I remember saying aloud in the classroom as I sat deciding, “I can’t be a Pilgrim.” Well then, be an Indian, the teacher and other kids responded. “But I’m not Indian.” It took me more than a day to decide. Eventually I ended up with an Indian vest, and a construction paper feather at the back of my head. My people don’t put feathers on their head or wear burlap vests.
As small as this moment seems, Thanksgiving has made me tense ever since. It’s not that I want to talk about the decimation of Native people. I actually don’t. Nor, (please, god, no) do I want a moment of silence “for the genocide” to start the meal. It’s more that I don’t want to not talk about it as though gratefulness is a monotone focus. It is not only a focus on the positive. Gratefulness, I believe, is a complicated state that flows fullest with recognition of the blessings that come even within the challenge. As well as appreciation for what we might think is simply good.
I am deeply grateful. It’s a kind of miracle that as a Native person I am even alive, our history has been so challenged. I am grateful for the vitality of my family. I am grateful for the wealth of incredible teachers my life has included–both literal in the classroom teachers, and each one of you I meet and learn from. (My first grade teacher was honestly one of the coolest people I ever knew. She used to threaten that if we acted out she was going to pick us up “by the seat of [our] britches and carry [us] to the principal’s office.” I longed to see that happen, even as I desperately didn’t want anyone to act out.) I am grateful for my daughter, that through everything, we have persisted in joy. I am grateful for this little house I have just moved into in Sonoma, and am still unpacking. I am grateful for my sisters’ wonderful families–it does my heart good to know they have such lives. I am grateful for my mother. She is the most dedicated to me, and I learn on a regular basis what devotion means from her commitment to her family and to god. I am grateful for my father. His life is a testament to how much is possible when a person chooses well, determined to succeed.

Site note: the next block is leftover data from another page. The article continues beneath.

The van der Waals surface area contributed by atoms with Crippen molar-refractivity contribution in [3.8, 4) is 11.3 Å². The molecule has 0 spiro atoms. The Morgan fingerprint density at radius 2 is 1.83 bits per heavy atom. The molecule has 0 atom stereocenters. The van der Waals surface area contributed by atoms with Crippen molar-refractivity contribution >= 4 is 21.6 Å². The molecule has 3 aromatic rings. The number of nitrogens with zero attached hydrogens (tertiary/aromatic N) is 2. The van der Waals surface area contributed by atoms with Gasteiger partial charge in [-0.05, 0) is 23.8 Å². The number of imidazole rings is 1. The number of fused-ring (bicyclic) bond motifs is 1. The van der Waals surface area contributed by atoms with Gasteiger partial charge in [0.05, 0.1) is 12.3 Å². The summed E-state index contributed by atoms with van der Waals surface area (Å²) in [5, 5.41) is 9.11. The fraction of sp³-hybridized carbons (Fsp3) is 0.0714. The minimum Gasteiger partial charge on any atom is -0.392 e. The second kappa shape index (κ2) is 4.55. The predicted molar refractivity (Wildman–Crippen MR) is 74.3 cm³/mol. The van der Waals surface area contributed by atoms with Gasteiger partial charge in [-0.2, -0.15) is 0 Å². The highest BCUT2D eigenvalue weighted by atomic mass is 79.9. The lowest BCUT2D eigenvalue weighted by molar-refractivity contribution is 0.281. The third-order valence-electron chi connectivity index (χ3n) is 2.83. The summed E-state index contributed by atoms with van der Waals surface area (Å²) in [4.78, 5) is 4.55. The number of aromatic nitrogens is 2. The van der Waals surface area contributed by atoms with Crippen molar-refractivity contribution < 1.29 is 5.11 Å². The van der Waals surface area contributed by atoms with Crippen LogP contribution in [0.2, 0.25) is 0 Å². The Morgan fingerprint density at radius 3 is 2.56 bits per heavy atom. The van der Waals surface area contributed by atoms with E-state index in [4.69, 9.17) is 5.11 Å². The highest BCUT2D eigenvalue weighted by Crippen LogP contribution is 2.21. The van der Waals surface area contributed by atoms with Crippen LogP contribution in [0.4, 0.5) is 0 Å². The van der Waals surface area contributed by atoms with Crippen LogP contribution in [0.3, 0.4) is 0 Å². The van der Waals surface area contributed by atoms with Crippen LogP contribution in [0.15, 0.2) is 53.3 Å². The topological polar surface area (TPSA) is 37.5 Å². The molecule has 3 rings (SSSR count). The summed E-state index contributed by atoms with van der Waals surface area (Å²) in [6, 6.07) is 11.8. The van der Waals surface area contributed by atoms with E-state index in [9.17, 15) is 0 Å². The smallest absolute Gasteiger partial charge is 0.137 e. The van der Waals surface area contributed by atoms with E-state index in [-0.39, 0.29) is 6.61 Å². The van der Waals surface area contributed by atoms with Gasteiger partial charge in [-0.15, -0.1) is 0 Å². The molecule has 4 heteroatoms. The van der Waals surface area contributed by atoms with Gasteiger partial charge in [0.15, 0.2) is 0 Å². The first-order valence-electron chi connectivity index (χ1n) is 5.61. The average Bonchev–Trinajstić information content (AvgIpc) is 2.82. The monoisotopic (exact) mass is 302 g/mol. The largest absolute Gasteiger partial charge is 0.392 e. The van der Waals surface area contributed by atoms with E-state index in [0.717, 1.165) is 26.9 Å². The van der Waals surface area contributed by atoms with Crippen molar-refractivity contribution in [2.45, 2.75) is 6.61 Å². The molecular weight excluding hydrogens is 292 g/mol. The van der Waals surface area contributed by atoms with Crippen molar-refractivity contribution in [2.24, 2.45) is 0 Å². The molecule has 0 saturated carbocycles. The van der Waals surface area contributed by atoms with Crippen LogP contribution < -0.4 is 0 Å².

I give thanks for my friends. I thank god for getting me here. It is my friends god has most clearly acted through. Their willingness to love me through the struggle of making change, as well as the celebration and excitement of my goals coming to fruition–that has made everything I’ve ever done in my life feel possible. A year ago at this time I was getting ready to close my last semester teaching at the university. I had given my resignation and had no good idea what I was going to do. I only knew I wanted to spend my time writing, and I wanted to decide where Rachel and I were going to move, then move us there. That’s exactly what I did this last year–another sort of miracle. Now, I want to focus on us getting settled, on celebrating the connections we’ve started with people, on continuing to grow a healthy liveable income, and on appreciating each other. She is just 13.
I hope you have a wonderful Thanksgiving tomorrow. What a beautiful idea to have an entire holiday devoted to gratefulness. May each of you feel the blessing of this day. Amen.